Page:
With good music, the drums (kick/tom) should represent the highest peaks usually dependent on the track of course.  The bass guitar/lead guitar/vocals usually sit in the mix at lower levels.

Michael Jackson - 1987 CD Pressing vs 2012 Remaster In the top, you see a fairly solid sound.  It lulls, gets loud, lulls again slightly, etc.  The bottom you can see that the peaks are nearly the same after the intro and the tops are clipped (aka cut off like a lawnmower cut it).

Nirvana - Smells Like Teen Spirit - 1991 CD Release vs HD Tracks Remaster The original was a perfect blend of a heavy, LOUD, hard hitting rock sound fused with dynamic range.  You can see the verse getting a little quieter after the explosive introduction.  In the remaster, everything is loud so it's all loud and nothing stands out.  That's why people get "ear fatigue," because trying to separate Loud Noise A from Loud Noises B, C, & D gets tiring after 2 or 3 songs.

Oasis - Supersonic (Single Version vs CD Release) Again, note the massive differences in peaks alone.  While the single is loud, you can still see the barest of dips in between representing the spread instrumentation levels.  The bottom is awe-inspiring in that you can't get much more extreme/congested than that and not "peak" past the 0dB level.

Offline Vladimir Quinn

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Re: Mixing and Mastering
« Reply #8 on: June 15, 2014, 01:16:15 AM »
Some more random fun... Hip Hop Style!

Ice Cube - It Was a Good Day - Take note of the separation between the bass guitar slightly above the drums and the emphasized vocals on top of everything (a common trait of hip hop is emphasizing the vocals the most for obvious reasons).

Beastie Boys - Fight For Your Right - An interesting song in that it's largely carried by the kick/toms on the drums but the "quiet" dropout right before the chorus really helped cement that memorability of the song itself.  Take note that even the guitar riff around 2:17 seems a bit buried due to the enormity of the drums.  I'd actually like to see this properly remastered sometime to emphasize the vocals and get a bit more instrumental separation.

N.W.A. - Straight Outta Compton - Great example of a primo Hip Hop mastering. The vocals are raw and immediately in your face and that kick drum is strong but doesn't overwhelm the track in comparison to the Beastie Boys track. A great example of Hip Hop's minimalism working towards its favor.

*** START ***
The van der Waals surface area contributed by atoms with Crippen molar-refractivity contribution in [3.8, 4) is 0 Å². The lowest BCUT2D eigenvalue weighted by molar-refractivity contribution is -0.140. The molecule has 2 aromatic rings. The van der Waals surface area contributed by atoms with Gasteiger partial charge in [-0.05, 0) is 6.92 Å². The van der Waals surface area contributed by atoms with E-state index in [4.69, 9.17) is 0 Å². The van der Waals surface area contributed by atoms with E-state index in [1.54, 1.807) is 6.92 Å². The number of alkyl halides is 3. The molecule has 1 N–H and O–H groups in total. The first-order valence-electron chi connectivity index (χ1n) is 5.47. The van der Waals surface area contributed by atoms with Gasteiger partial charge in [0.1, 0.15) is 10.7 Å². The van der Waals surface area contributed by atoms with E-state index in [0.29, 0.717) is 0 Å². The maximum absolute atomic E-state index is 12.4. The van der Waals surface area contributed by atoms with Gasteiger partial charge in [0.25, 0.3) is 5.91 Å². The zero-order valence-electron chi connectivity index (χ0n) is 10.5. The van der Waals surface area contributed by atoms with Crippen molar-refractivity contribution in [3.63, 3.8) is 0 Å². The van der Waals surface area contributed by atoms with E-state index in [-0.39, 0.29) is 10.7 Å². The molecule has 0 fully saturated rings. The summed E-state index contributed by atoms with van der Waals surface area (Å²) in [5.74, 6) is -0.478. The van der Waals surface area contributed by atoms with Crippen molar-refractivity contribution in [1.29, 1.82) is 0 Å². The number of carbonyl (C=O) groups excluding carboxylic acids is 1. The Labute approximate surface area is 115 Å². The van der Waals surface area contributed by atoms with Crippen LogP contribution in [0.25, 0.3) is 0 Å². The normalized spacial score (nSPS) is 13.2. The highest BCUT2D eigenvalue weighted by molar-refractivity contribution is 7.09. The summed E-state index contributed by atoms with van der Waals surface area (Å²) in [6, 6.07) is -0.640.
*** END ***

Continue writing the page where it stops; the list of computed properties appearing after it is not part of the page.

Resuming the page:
Biggie Smalls - Juicy - A good example of the bass driving the song while the vocals are slightly pushed down to emphasize the actual groove of the song. Also take note of the separation of the bass, kick drum, and vocals allowing each to get space from one another.

Offline Vladimir Quinn

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Re: Mixing and Mastering
« Reply #9 on: January 31, 2015, 10:55:23 AM »
Bumping this thread as I revised my EQ "frequency" settings for anybody whom wants to fool around in Audacity... I'll break it down by instrument as well to make things easier.  Just a reminder to cut 1-3 DB if you want some instrument separation.

Bass/Kick Drum
20 = Thump/Rumble
25 = Thump/Rumble
31 = Boxy
80/100/125 = Muffled
1250 = Attack

Snare Drum
40/50/63 = Thump
80/100/125 = Muffled
160/200 = Boxy
800 = Dry
1600 = Attack
6300 = 'Gloss'

Floor/Upper Toms
250/315 = Floor Toms Thump
400 = Upper Toms Thump
500 = Boxy Floor Toms
630 = Boxy Upper Toms
2000 = Attack Floor Toms
2500 = Attack Upper Toms
8000 = 'Gloss' Floor Toms
10000 = 'Gloss' Upper Toms

4000/5000 = Clack & Attack

Male Vocals
160 = Low End
200 = Low Mid
250 = Mid
315 = High Mid
400 = Low High
500 = Mid High
630 = Upper High
800 = Thin/Nasal Sound
1000 = Thin 'Telephone' Sound
6300 = Low Attack
8000 = Mid Attack
10000 = High Attack
12500/16000 = 'Gloss' & Sheen
20000 = Air/Breathy

Female Vocals
80 = Low End
100 = Low Mid
125 = Mid
160 = High Mid
200 = Low High
250 = Mid High
315 = Upper High
630 = Thin/Nasal Sound
800 = Thin 'Telephone' Sound
5000 = Low Attack
6300 = Mid Attack
8000 = High Attack
12500/16000 = 'Gloss' & Sheen
20000 = Air/Breathy

Bass Guitar
40 = Low End
50 = Low Mid
63 = Mid
80 = High Mid
100 = Low High
125 = Mid High
160 = Upper High
800 = Fuzzy Low
1000 = Fuzzy High
1250 = Clean Low
1600 = Clean High
3150 = Low Attack
4000 = Mid Attack
5000 = High Attack
10000/12500 = Plucking

Lead Electric Guitar
200 = Low End
250 = Low Mid
315 = Mid
400 = High Mid
500 = Low High
630 = Mid High
800 = Upper High
1250 = Fuzzy Low
1600 = Fuzzy High
2000 = Low Attack
2500 = Mid Attack
3150 = High Attack
16000/20000 = Plucking

Acoustic Guitar
125 = Low End
160 = Low Mid
200 = Mid
250 = High Mid
315 = Low High
400 = Mid High
500 = Upper High
1600 = Low Attack
2000 = Mid Attack
2500 = High Attack
6300/8000 = Plucking

315 = Low End
400 = Low Mid
500 = Mid
630 = High Mid
800 = Low High
1000 = Mid High
1250 = Upper High

Offline Vladimir Quinn

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Re: Mixing and Mastering
« Reply #10 on: August 22, 2016, 09:10:20 AM »
Bumping this after a very interesting discovery.

So CDs/Music have peak levels, basically 0 dB with a lot of music riding right up to that or even past it to clipping levels. Ever wonder why songs typically sound better on TV or in Film and/or Dialogue is more pleasing?  That's because they are different sound levels.

Most Television levels usually sit between -18 and -22 dB. If you've ever ripped audio from a TV Show, you'll usually find this level in Audacity/Adobe Audition or another tool you use. Some stations in America say that you cannot peak above -12 (or -10) dB level wise. You may notice the LUFS at the bottom left, the slowly integrating TV Standard is -23 LUFS (essentially loudness level).